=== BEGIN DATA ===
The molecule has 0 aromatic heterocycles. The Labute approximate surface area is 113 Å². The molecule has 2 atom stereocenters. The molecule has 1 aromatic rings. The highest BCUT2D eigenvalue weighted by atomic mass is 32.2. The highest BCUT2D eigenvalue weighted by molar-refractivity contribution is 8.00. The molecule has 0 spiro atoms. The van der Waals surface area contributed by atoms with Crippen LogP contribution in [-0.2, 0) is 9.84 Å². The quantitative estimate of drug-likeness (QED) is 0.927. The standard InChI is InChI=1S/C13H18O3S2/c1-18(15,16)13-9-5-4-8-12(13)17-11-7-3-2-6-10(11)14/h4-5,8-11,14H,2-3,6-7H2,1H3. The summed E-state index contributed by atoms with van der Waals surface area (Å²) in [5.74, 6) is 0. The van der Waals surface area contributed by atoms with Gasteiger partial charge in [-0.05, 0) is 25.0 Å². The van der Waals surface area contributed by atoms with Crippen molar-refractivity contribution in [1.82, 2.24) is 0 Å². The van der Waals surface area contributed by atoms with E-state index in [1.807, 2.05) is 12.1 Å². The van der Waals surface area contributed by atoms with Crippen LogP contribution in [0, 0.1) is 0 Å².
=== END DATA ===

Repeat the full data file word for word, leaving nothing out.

The molecule has 0 aromatic heterocycles. The Labute approximate surface area is 113 Å². The molecule has 2 atom stereocenters. The molecule has 1 aromatic rings. The highest BCUT2D eigenvalue weighted by atomic mass is 32.2. The highest BCUT2D eigenvalue weighted by molar-refractivity contribution is 8.00. The molecule has 0 spiro atoms. The van der Waals surface area contributed by atoms with Crippen LogP contribution in [-0.2, 0) is 9.84 Å². The quantitative estimate of drug-likeness (QED) is 0.927. The standard InChI is InChI=1S/C13H18O3S2/c1-18(15,16)13-9-5-4-8-12(13)17-11-7-3-2-6-10(11)14/h4-5,8-11,14H,2-3,6-7H2,1H3. The summed E-state index contributed by atoms with van der Waals surface area (Å²) in [5.74, 6) is 0. The van der Waals surface area contributed by atoms with Gasteiger partial charge in [-0.05, 0) is 25.0 Å². The van der Waals surface area contributed by atoms with Crippen molar-refractivity contribution in [1.82, 2.24) is 0 Å². The van der Waals surface area contributed by atoms with E-state index in [1.807, 2.05) is 12.1 Å². The van der Waals surface area contributed by atoms with Crippen LogP contribution in [0, 0.1) is 0 Å².